• Seeds – good things come in small packages, and a little bag of seeds provides a loving gift that lasts (as long as your Valentine has some green fingers). Introduce new life rather than give a bunch of cut roses already starting to die.

Ways to recycle and dispose of 
Valentine’s gifts sustainably

“Roses are red, Violets are blue, Compost old flowers, And save the planet too.” It might not be as romantic as the original rhyme, but it’s some good advice to cut down on your Valentine’s Day waste. You’ve no control over what gifts you might receive from your secret admirer(s), but you can control how you get rid of them.

Recycle and dispose of valentine’s Day gifts sustainably with these actions:

  • Compost flowers – never throw old flowers in with your general waste. They’re organic waste and will decompose, creating good-quality compost to use in your garden in the future.
  • Recycle cards – nobody keeps their Valentine’s cards up all year. Remove any glitter, plastic, and other materials then dispose of them with your dry mixed recycling at home or work.
  • Glass recycling – clean out old candle holders, perfume bottles, wine and beer bottles and take them to your local bottle bank to recycle.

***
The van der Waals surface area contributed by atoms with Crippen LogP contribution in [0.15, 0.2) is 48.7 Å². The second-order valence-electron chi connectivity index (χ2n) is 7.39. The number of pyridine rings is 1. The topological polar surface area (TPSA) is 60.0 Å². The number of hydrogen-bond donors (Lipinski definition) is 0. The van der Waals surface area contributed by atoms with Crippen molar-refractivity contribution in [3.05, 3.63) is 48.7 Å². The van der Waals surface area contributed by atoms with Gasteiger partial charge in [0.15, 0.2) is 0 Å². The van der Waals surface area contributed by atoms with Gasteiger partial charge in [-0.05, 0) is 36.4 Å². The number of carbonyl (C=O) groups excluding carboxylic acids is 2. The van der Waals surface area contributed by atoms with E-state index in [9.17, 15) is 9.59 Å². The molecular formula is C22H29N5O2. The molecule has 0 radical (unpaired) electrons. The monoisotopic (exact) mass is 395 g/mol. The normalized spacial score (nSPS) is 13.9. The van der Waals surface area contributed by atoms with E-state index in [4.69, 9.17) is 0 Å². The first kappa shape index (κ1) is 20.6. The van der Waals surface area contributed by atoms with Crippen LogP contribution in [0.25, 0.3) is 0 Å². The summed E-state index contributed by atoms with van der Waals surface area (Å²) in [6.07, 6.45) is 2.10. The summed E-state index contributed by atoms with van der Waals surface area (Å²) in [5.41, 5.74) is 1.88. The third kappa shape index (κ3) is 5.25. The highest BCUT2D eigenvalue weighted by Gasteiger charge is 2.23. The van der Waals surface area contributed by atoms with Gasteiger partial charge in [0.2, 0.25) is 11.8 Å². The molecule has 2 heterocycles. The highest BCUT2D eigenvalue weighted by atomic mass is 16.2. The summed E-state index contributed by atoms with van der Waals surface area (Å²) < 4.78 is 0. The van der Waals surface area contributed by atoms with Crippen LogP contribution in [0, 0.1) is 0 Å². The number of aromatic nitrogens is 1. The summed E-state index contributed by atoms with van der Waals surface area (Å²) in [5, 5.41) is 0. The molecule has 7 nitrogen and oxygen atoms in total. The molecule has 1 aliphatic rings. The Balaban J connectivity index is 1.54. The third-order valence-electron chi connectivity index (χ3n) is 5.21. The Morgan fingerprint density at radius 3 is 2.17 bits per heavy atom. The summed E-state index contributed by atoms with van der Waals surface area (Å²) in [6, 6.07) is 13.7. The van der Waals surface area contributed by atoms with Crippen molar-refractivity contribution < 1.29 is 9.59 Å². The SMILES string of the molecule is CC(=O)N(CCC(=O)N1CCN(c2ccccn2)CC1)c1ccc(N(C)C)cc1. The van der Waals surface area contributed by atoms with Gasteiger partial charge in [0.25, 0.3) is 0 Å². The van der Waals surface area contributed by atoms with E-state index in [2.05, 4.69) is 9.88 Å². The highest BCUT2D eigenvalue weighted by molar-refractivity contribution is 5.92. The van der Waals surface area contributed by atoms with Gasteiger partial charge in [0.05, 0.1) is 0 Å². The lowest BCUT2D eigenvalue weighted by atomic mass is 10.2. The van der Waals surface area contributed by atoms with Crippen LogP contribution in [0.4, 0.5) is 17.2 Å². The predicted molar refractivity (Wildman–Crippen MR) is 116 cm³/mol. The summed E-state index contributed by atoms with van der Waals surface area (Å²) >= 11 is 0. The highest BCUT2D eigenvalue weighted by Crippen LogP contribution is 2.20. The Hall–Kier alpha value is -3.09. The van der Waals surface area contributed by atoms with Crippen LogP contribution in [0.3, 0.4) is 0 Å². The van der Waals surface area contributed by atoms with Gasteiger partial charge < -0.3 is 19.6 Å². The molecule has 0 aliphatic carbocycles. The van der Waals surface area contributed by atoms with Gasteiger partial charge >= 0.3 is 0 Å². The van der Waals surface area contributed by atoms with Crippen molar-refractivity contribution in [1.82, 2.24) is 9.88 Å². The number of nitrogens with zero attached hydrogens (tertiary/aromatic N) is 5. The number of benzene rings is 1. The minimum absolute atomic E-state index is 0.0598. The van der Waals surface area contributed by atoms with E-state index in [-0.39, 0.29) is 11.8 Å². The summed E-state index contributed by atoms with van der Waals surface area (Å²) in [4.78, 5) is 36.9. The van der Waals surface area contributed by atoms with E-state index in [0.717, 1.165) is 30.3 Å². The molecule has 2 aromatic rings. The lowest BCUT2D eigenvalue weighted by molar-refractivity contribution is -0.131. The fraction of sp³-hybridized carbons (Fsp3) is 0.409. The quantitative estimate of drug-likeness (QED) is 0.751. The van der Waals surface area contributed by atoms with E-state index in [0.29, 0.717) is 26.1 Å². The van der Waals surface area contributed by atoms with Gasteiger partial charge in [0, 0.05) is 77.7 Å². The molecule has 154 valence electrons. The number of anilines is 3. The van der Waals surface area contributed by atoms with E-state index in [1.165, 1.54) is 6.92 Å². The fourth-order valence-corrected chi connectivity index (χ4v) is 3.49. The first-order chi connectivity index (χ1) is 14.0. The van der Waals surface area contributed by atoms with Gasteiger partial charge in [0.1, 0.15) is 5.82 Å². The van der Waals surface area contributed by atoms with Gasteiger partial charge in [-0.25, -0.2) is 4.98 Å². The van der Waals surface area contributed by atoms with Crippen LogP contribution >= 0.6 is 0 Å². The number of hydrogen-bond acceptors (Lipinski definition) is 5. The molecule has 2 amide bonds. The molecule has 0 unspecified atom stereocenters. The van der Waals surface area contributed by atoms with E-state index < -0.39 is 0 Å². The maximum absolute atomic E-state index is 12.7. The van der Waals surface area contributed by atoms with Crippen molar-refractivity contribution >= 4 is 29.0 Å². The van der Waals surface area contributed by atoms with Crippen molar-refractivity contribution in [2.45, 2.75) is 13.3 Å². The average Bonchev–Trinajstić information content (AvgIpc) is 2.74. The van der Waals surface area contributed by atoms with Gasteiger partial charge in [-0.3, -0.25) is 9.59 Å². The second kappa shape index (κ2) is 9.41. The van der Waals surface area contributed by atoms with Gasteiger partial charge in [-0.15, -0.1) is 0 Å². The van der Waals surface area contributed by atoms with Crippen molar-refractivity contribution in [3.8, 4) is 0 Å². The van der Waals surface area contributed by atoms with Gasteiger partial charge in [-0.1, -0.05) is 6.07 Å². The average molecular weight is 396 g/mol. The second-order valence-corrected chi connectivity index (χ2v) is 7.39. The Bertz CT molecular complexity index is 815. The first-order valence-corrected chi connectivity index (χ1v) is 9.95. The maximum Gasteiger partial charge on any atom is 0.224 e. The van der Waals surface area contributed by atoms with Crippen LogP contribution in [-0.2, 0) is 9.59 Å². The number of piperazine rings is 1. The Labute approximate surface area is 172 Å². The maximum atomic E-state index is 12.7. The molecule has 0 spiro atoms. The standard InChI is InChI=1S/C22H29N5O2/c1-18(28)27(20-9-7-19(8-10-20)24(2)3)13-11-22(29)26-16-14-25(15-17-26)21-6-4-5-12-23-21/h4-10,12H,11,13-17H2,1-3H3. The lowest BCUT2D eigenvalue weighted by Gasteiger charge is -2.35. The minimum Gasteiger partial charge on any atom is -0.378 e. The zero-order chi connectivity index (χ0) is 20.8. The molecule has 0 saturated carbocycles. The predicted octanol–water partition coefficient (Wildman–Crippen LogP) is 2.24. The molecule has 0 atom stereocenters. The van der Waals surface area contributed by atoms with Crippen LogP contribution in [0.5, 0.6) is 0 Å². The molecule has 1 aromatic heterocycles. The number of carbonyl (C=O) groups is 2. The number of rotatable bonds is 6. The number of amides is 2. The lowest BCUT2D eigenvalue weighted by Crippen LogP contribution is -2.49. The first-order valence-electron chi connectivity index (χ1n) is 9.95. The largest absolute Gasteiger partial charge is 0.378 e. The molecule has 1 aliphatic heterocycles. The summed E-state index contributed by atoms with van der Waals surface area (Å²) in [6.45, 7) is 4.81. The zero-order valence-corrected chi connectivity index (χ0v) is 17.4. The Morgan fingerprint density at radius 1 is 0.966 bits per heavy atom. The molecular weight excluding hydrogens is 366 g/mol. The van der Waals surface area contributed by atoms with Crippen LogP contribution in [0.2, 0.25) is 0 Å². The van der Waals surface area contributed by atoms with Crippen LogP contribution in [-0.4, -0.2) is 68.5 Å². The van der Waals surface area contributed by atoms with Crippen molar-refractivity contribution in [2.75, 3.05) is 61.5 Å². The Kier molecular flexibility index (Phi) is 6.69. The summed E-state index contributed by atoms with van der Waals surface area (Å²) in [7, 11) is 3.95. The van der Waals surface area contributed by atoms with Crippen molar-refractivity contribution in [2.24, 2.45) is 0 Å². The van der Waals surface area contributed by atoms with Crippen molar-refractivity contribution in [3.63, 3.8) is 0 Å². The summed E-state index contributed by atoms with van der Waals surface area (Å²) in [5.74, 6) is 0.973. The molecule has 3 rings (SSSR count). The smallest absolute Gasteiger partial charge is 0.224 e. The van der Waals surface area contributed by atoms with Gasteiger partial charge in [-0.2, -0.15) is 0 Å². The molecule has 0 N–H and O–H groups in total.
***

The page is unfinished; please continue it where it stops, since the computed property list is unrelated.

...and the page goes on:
• Return electronic presents – if you received any loving gifts that use batteries, whatever they may be, you can return electronic items at the end of their life to most manufacturers or electronic retailers. They should accept your WEEE waste and arrange for it to be recycled.
  • Donate unwanted gifts – things not work out? Teddy bears and plastic romantic gifts from your ex might not be recyclable but give them a clean and donate them at your local charity shop so someone else can find a loving home for them.
bouquet of five red roses in bloom.

How does Valentine’s Day 
affect the environment?

Valentine’s Day creates excess waste and sadly much of it ends up in landfill sites. This increases the amount of carbon emissions released, contributing to global warming. The millions of cards produced for February 14th mean millions of trees are chopped down to create them. And the shipping of roses around the world adds more CO2 to the atmosphere.

There’s not a lot of love shown to the environment around Valentine’s Day. Buying locally reduces the impact of the holiday season, as does taking steps to celebrate it sustainably. Plan a low-waste yet loving day for your better half this year.

Find more insights into the impact of waste on the environment with the latest waste management news.